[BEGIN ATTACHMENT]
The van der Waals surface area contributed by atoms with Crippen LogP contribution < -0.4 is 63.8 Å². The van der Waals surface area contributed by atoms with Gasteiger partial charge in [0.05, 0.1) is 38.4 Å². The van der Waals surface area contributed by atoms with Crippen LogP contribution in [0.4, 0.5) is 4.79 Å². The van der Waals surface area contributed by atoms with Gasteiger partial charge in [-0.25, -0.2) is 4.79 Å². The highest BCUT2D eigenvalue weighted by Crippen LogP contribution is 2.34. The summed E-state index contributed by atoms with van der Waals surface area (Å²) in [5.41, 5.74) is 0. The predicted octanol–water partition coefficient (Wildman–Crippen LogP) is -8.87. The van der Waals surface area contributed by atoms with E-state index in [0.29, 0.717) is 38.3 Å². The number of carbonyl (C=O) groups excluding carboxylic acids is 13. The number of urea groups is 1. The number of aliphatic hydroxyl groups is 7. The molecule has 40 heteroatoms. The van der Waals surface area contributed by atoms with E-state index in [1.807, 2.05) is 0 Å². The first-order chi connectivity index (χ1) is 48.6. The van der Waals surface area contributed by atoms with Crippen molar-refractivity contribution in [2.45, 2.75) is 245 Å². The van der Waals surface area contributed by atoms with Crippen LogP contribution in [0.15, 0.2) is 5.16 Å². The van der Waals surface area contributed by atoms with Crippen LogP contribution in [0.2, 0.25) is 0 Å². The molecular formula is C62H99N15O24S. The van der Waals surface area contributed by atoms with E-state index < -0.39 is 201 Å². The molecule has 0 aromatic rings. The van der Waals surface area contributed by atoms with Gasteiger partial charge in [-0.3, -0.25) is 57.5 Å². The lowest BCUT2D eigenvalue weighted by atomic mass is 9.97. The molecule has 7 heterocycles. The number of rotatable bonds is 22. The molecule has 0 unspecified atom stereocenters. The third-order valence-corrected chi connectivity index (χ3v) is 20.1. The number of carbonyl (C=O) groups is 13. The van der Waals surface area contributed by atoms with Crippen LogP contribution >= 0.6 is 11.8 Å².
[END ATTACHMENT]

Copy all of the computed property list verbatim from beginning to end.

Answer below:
The van der Waals surface area contributed by atoms with Crippen LogP contribution < -0.4 is 63.8 Å². The van der Waals surface area contributed by atoms with Gasteiger partial charge in [0.05, 0.1) is 38.4 Å². The van der Waals surface area contributed by atoms with Crippen LogP contribution in [0.4, 0.5) is 4.79 Å². The van der Waals surface area contributed by atoms with Gasteiger partial charge in [-0.25, -0.2) is 4.79 Å². The highest BCUT2D eigenvalue weighted by Crippen LogP contribution is 2.34. The summed E-state index contributed by atoms with van der Waals surface area (Å²) in [5.41, 5.74) is 0. The predicted octanol–water partition coefficient (Wildman–Crippen LogP) is -8.87. The van der Waals surface area contributed by atoms with E-state index in [0.29, 0.717) is 38.3 Å². The number of carbonyl (C=O) groups excluding carboxylic acids is 13. The number of urea groups is 1. The number of aliphatic hydroxyl groups is 7. The molecule has 40 heteroatoms. The van der Waals surface area contributed by atoms with E-state index in [1.807, 2.05) is 0 Å². The first-order chi connectivity index (χ1) is 48.6. The van der Waals surface area contributed by atoms with Crippen molar-refractivity contribution in [2.45, 2.75) is 245 Å². The van der Waals surface area contributed by atoms with Crippen LogP contribution in [0.15, 0.2) is 5.16 Å². The van der Waals surface area contributed by atoms with Crippen LogP contribution in [0.2, 0.25) is 0 Å². The molecular formula is C62H99N15O24S. The van der Waals surface area contributed by atoms with E-state index < -0.39 is 201 Å². The molecule has 0 aromatic rings. The van der Waals surface area contributed by atoms with Gasteiger partial charge in [-0.3, -0.25) is 57.5 Å². The lowest BCUT2D eigenvalue weighted by atomic mass is 9.97. The molecule has 7 heterocycles. The number of rotatable bonds is 22. The molecule has 0 unspecified atom stereocenters. The third-order valence-corrected chi connectivity index (χ3v) is 20.1. The number of carbonyl (C=O) groups is 13. The van der Waals surface area contributed by atoms with Crippen LogP contribution >= 0.6 is 11.8 Å².